Vice President Mike Pence is getting pushback from Taylor University students and alumni after the small evangelical Christian school tapped the former Indiana governor to be this year's commencement speaker.
Over 3,300 people have signed a change.org petition to get Pence's invitation to the mid-May commencement ceremony rescinded, claiming the "Trump-Pence Administration's policies" are "not consistent with the Christian ethic of love we hold dear."
One Taylor grad said the school, "should be ashamed...I am physically shaking...I feel personally attacked," but not all alumni agree and Taylor officials said they are standing by their decision.
Upset alumni and students are voicing their anger as South Bend Mayor Pete Buttigieg, a Democratic presidential hopeful, criticized Pence. Buttigieg, who is openly gay, discussed his sexual orientation during an event hosted by the LGBTQ Victory Fund, saying: "If me being gay was a choice, it was made far, far above my pay grade ... That’s the thing that I wish the Mike Pence’s of the world would understand – that if you got a problem with who I am – your problem is not with me, your quarrel sir, is with my creator."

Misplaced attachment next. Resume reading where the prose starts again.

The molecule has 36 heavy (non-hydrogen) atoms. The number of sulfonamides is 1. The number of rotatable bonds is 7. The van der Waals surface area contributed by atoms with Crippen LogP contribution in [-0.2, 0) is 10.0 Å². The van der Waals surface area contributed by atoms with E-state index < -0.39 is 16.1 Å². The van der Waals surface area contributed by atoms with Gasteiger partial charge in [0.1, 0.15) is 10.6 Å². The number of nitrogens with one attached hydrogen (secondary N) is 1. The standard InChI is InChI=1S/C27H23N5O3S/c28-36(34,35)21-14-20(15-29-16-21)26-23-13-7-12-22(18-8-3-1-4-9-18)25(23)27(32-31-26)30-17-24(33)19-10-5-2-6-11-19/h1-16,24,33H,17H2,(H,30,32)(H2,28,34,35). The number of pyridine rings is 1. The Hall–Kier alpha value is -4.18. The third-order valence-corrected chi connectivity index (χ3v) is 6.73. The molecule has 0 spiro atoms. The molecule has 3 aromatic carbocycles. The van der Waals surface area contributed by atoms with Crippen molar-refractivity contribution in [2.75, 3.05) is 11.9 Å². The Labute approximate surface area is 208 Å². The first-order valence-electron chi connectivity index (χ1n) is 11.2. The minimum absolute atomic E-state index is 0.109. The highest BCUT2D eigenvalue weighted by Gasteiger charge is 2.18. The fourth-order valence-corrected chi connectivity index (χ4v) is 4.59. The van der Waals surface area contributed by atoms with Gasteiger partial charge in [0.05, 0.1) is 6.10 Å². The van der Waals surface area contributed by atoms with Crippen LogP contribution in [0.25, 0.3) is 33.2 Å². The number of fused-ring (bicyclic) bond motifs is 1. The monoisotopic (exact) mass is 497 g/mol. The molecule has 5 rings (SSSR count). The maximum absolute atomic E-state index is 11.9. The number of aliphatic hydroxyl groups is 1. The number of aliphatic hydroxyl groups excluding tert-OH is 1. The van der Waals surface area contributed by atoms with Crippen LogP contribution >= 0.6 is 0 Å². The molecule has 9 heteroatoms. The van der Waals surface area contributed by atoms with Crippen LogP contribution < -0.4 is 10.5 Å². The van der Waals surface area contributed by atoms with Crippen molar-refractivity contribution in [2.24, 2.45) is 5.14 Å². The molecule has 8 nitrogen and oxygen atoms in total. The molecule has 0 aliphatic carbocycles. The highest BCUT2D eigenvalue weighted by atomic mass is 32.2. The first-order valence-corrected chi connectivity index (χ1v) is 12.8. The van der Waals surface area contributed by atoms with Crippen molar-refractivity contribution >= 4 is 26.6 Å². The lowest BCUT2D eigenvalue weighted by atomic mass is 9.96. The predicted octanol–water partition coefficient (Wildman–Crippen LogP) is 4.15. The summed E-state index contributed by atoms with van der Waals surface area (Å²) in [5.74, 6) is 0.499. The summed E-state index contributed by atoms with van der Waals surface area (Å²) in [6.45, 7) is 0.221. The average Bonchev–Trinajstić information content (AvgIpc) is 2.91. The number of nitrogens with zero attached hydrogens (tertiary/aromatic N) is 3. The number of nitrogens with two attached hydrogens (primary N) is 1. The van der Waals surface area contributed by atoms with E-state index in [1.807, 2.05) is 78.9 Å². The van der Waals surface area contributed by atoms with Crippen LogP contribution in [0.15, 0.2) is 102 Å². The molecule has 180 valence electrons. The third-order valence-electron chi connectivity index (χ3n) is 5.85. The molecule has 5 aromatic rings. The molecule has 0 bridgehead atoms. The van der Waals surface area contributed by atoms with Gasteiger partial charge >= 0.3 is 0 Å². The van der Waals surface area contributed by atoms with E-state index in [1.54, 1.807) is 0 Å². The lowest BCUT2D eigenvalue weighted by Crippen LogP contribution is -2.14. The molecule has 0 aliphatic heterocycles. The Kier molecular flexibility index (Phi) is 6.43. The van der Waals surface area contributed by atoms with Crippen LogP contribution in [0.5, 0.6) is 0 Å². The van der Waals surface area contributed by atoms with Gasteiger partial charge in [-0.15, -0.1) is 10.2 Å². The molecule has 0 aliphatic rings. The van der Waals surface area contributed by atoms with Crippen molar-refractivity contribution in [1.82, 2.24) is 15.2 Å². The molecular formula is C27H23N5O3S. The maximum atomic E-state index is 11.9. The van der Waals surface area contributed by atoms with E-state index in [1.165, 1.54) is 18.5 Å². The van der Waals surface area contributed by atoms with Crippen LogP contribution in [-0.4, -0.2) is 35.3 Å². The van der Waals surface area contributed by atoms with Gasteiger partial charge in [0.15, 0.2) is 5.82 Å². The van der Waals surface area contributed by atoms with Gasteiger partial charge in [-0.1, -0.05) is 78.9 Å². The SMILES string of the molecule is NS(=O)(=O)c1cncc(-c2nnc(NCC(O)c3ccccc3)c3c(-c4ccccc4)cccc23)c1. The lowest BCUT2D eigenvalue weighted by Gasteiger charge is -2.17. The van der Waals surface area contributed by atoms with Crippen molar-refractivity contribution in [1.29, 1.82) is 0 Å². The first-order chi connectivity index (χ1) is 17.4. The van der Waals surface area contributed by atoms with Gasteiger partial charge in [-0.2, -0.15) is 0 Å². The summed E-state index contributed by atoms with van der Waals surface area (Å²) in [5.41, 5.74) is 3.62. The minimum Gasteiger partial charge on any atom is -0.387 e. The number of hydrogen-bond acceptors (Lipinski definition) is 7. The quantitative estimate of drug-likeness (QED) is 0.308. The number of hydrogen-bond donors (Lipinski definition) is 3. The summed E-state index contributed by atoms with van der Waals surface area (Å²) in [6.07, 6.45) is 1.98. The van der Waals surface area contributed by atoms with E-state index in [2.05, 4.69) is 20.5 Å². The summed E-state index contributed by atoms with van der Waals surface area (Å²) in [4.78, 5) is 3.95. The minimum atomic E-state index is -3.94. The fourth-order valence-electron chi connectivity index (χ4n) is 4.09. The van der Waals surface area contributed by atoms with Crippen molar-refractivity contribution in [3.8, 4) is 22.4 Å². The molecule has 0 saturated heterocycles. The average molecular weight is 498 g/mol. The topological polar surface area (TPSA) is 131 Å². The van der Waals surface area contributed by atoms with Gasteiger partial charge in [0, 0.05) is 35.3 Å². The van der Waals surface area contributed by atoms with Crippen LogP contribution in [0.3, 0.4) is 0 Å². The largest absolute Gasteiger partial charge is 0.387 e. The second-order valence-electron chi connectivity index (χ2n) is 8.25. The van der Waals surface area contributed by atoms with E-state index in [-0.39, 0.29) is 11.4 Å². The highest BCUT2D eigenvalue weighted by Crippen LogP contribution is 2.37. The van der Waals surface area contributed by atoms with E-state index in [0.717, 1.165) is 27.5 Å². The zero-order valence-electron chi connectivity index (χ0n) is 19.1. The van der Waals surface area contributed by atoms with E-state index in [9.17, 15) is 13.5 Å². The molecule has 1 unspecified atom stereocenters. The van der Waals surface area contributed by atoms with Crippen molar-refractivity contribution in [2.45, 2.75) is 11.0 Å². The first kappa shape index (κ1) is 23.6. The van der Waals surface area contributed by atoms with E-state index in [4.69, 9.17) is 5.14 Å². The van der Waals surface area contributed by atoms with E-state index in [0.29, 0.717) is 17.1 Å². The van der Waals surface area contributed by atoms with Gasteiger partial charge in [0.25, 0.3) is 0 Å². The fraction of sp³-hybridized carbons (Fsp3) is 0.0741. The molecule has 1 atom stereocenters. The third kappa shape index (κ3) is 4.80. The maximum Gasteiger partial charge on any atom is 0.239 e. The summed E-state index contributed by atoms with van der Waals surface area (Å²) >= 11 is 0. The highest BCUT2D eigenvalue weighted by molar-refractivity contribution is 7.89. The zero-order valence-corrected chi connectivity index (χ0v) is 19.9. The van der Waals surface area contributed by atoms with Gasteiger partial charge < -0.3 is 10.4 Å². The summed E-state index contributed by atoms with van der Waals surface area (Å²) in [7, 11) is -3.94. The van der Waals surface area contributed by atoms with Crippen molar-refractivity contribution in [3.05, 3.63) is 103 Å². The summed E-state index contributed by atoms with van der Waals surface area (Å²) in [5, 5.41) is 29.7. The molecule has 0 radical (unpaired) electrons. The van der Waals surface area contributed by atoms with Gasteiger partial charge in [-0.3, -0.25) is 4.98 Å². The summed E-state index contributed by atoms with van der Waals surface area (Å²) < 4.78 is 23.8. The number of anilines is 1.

The vice president hit back saying Buttigieg "knows better."
Kevin Holtsberry, a Taylor alumni, told "Fox & Friends" Monday morning the outraged alumni and students are mistaking disagreement on political issues with personal attacks, while also thanking the school for "standing firm" and not pulling Pence's invitation.
"I was very nervous initially that the very vocal overwhelming minority might sort of sway Taylor to take a different stance so I'm very glad they're taking that solid stance," Holtsberry said.
"The vice president has very orthodox Christian beliefs - very traditional beliefs - that a vast majority of Christians believe. His political views are shared by a large section of America, so it's not a radical choice, and I think people should be able to engage and disagree with his views and do it in a mature fashion."
The Christian university has defended the decision. Paul Lowell Haines, the president of Taylor, praised the vice president as a "good friend to the University over many years," and "a Christian brother whose life and values have exemplified what we strive to instill in our graduates.”
"Since making the announcement of Vice President Mike Pence's upcoming commencement speech, we have received feedback from people on either side of the issue. Taylor University is an intentional Christian community that strives to encourage positive, respectful and meaningful dialogue," Taylor University spokesman, James Garringer, said in a statement.
"We look forward to hosting the Vice President next month."